Stroke - Driving Mobility

Stroke

Some people who survive a stroke are left with long term changes caused by the clot or bleed on the brain and this can, in some cases, affect the ability to drive safely.   

Some common changes include:

  • Physical effects – weakness or paralysis in arms, legs or both. This is often on one side of the body and cause difficulties with sensation, balance and/or co-ordination
  • Vision changes – including double vision, blurring and/or visual field changes in one or both eyes
  • Cognitive abilities – such as memory, understanding, concentration, spatial awareness and problem solving and having enough insight into these changes to be able to adapt to them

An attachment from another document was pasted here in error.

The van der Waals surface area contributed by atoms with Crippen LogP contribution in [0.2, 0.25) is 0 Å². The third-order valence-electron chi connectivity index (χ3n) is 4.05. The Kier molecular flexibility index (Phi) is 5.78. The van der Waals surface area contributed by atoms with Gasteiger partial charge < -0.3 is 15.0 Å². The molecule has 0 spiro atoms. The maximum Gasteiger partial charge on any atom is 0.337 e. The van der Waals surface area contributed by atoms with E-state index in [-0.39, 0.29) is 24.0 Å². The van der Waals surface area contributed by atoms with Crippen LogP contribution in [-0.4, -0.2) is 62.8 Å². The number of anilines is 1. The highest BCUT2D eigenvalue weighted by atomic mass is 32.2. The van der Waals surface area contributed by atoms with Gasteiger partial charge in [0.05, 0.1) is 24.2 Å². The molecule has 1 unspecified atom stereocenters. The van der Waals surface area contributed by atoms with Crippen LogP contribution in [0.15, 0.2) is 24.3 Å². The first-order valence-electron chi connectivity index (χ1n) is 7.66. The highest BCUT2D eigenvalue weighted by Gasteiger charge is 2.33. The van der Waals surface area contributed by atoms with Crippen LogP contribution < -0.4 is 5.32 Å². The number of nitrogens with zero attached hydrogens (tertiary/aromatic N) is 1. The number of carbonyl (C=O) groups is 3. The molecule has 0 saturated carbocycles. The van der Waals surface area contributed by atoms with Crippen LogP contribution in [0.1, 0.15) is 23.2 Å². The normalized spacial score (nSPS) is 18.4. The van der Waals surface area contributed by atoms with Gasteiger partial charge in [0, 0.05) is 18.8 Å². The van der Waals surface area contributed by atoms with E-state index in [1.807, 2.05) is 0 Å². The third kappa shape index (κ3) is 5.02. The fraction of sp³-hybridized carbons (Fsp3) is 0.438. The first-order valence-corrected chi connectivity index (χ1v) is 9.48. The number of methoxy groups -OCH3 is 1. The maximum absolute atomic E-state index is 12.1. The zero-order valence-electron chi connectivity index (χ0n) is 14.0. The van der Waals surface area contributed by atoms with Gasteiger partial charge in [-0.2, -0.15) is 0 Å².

• Psychological impact – change in mood such as depression, anxiety, confidence, frustration

It is best to discuss any lasting changes with a doctor and/or occupational therapist in the first instance.  If any changes remain one month after a stroke these may impact on fitness to drive and it is, therefore, a legal requirement that the DVLA (or DVA in Northern Ireland) is informed https://www.gov.uk/health-conditions-and-driving & https://www.nidirect.gov.uk/articles/how-tell-dva-about-medical-condition.  The DVLA/DVA may request the person attends a fitness to drive assessment at a local driving mobility centre where any potential difficulties with fitness to drive can be assessed by a team of specialist driving instructors and occupational therapists.

Read Philip’s story here.